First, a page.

Surgical Gown vs Isolation Gown? What are the differences?
To help you choose the right gown, we take you through all the fundamentals and the key things in selecting the best one.
As the COVID-19 outbreak continues, the use of isolation gowns is now becoming popular among the public. They are part of personal protective equipment (PPE). In this time of the pandemic, the demand for gowns from the public is also increasing. Because the rise of the virus spread is becoming more threatening. It gives us more reasons to find simple alternatives to fight the virus. Isolation gowns can significantly help people to protect themselves.
Knowing how to select the right isolation gown level for protection is the most important thing. With the many manufacturers producing isolation gowns, it gets confusing which ones have the best quality.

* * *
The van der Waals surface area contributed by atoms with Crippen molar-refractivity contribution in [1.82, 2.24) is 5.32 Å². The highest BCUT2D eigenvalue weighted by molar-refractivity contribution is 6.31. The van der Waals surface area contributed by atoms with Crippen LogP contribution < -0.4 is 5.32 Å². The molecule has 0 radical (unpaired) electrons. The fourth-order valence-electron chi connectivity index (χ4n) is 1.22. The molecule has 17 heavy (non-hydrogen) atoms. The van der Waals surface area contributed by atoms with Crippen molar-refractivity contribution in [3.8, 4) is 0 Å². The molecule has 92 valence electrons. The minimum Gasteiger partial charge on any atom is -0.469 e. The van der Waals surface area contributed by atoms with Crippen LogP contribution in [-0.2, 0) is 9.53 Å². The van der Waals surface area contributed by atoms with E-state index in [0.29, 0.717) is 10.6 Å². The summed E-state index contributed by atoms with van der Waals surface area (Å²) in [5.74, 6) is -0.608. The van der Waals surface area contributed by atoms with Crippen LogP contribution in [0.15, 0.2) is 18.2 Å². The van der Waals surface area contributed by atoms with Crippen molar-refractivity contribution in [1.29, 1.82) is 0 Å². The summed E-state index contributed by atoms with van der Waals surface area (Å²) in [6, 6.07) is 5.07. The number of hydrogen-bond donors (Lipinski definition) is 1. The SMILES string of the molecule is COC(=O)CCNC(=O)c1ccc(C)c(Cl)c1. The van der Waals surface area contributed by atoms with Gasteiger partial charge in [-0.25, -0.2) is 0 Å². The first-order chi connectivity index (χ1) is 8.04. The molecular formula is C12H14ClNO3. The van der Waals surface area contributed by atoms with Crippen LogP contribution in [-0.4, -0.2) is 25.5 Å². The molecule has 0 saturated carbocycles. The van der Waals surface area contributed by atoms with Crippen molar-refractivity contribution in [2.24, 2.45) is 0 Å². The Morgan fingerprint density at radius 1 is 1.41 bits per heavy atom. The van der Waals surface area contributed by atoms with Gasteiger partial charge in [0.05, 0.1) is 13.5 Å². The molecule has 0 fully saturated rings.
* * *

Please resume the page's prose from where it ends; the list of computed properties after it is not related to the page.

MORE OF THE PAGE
What Are Isolation Gowns?
An isolation gown is designed to help protect the front-line caregivers and staff from infectious droplets, fluid penetration, and solids, and help the wearer to prevent the transfer of micro-organisms to people with weakened immune systems.
Surgical Gowns vs Isolation Gowns:
- Surgical Gown: Surgical gowns can be used for any risk level (Levels 1-4). A surgical gown is a personal protective garment intended to be worn by health care personnel during surgical procedures to protect both the patient and health care personnel from the transfer of microorganisms, body fluids, and particulate matter. All surgical gowns must be labeled as surgical gowns.
- Surgical Isolation Gowns: Surgical isolation gowns are used when there is a medium to high risk of contamination. A need for larger critical zones than traditional surgical gowns. All areas of the surgical isolation gown except (bindings, cuffs, and hems) are considered critical zones of protection and must need the highest liquid barrier protection level for the gown. All seams must have the same liquid barrier protection as the rest of the gown.